Ngoma* is deaf, so she didn’t hear the group of boys as they snuck up behind her on a road in her hometown of Matadi, in the Democratic Republic of the Congo.
“They ambushed me, then dragged me to a secluded area and abused me,” she told UNFPA, the United Nations sexual and reproductive health agency. After the attack, she didn’t know where to turn. “They took advantage of my disability to commit their crime, going so far as to make me a mother,” she said.
Ngoma gave birth at just 15 years old – she was still a child. But she was also determined not to let the violence she was subjected to interrupt her future chances in life. “I came back after giving birth to continue my schooling, despite what I lived through.”
Ngoma’s child is living with her parents in another city, while she finishes her studies at the Espérance school – a facility for people with a hearing and/or speech impairment. This year, her class is being taught comprehensive sexuality education, through a programme implemented by the Ministry of Primary and Vocational Education at four schools in the provinces of Kinshasa and Kongo Central. The programme also covers holistic care for survivors.
“We are being taught life skills, including lessons on sexual and reproductive health, personal hygiene and gender-based violence,” she said. “If I had learned all this a few years ago, I would have known to quickly go to the hospital after being raped.”
Advocacy for awareness
Reports of sexual violence and coercion are soaring in the Democratic Republic of the Congo, as the country grapples with escalating conflict, economic instability and recurrent climate crises. Globally, people with a disability are more likely to be abused than people without a disability. Father Jean-Jacques Diafuka, who heads the Espérance school, said “Some people take advantage of their disability to mistreat, exploit and abuse them.”
But through this UNFPA-supported initiative, Ngoma learned how to report abusers and how the police handle cases of violence. She also decided not to remain silent about her experience, instead helping to spread the word to her fellow students so they would know how and where to report and recover from abuse.
And Ngoma didn’t stop there: She insisted the programme be extended to more remote communities of Matadi, where many young people are not in school and have little access to such information.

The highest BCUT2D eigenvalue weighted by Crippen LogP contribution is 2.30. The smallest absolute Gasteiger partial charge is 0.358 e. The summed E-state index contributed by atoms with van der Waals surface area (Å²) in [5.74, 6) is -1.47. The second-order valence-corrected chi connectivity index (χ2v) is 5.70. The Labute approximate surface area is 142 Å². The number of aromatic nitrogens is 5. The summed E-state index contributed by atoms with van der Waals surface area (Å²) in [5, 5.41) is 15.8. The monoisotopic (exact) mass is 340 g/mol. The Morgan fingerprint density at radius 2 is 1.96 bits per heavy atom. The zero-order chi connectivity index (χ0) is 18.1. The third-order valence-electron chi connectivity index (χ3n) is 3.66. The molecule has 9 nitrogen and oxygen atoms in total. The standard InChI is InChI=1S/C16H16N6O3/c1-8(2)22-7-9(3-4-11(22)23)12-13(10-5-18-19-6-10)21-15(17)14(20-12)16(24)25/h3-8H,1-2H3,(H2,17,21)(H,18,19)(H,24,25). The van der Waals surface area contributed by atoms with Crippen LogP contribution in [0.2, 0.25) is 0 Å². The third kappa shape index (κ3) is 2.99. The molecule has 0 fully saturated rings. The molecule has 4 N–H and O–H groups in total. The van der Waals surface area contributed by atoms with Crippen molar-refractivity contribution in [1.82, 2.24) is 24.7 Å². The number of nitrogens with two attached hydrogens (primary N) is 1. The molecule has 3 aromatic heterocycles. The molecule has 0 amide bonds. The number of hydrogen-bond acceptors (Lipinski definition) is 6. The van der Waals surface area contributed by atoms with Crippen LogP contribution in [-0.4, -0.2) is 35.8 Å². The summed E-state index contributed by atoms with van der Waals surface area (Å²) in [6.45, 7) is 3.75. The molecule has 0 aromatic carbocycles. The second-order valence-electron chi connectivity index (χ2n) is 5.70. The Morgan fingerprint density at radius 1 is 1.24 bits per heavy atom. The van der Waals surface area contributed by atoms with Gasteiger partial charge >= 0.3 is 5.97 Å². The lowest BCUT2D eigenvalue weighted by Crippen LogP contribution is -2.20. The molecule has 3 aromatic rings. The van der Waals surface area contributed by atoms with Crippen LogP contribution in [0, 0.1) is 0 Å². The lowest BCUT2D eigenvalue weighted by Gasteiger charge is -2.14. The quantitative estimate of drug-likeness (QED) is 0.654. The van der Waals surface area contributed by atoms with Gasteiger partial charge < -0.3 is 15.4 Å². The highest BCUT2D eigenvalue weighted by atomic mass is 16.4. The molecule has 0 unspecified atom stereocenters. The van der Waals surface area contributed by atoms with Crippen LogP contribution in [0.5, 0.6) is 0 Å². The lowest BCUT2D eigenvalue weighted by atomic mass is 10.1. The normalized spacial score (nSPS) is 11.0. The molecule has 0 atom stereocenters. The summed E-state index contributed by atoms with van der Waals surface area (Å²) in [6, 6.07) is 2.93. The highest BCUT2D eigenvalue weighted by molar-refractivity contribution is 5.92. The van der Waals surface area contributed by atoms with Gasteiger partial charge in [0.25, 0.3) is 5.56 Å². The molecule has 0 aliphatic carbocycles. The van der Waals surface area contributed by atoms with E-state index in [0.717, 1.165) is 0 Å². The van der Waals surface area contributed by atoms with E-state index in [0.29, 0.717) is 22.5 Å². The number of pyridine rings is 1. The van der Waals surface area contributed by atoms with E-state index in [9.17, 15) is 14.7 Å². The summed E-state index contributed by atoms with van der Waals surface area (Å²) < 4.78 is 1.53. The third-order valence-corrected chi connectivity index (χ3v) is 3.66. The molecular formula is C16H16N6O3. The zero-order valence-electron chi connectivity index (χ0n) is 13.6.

Thanks to her advocacy, a toll-free hotline was launched in January 2021, run by the Ministry of Gender, which connects callers to counsellors. As of August 2023, more than 1,400 people had called in and received help through the hotline.
Teachers at the Espérance school followed a nine-month national training course on comprehensive sexuality education, which was supported by UNFPA and with funding from Norway. In the pilot phase of September to October last year, 30 teachers from the Kinshasa and Kongo Central provinces completed the course.
“We are very moved by this considerable support,” said Father Diafuka. “Not only have our teachers been trained, but we also received around a hundred manuals on sexual and reproductive health, as well as guides for teachers, booklets on personal hygiene and menstruation management kits.”
He added that the training should be extended to judicial and police staff to better assist people living with a disability in reporting gender-based violence – and that the lessons be aimed at boys as well as girls.
Supporting vulnerable young people
The comprehensive sexuality education classes also teach young people how to protect themselves from sexually transmitted infections and unintended and child pregnancies.
The country’s adolescent birth rate is among the highest in the world. Adolescent pregnancies can lead to girls not being able to finish school, which can obstruct their employment opportunities; they can also cause debilitating conditions like obstetric fistula, as a young girl’s body is typically not yet ready to deliver a child.
Included in comprehensive sexuality curricula are messages about human rights, gender equality and healthy relationships – critical in a country with the highest intimate partner violence rate in the world.
UNFPA promotes the human rights and inclusion of persons with a disability, particularly women and young people, through its dedicated We Decide programme. These initiatives are tailored to varying country contexts to broaden access to sexual and reproductive health services, information and education, so each person has the opportunity to make the right choice for their own body.
*Name changed for privacy and protection
Distributed by APO Group on behalf of United Nations Population Fund (UNFPA).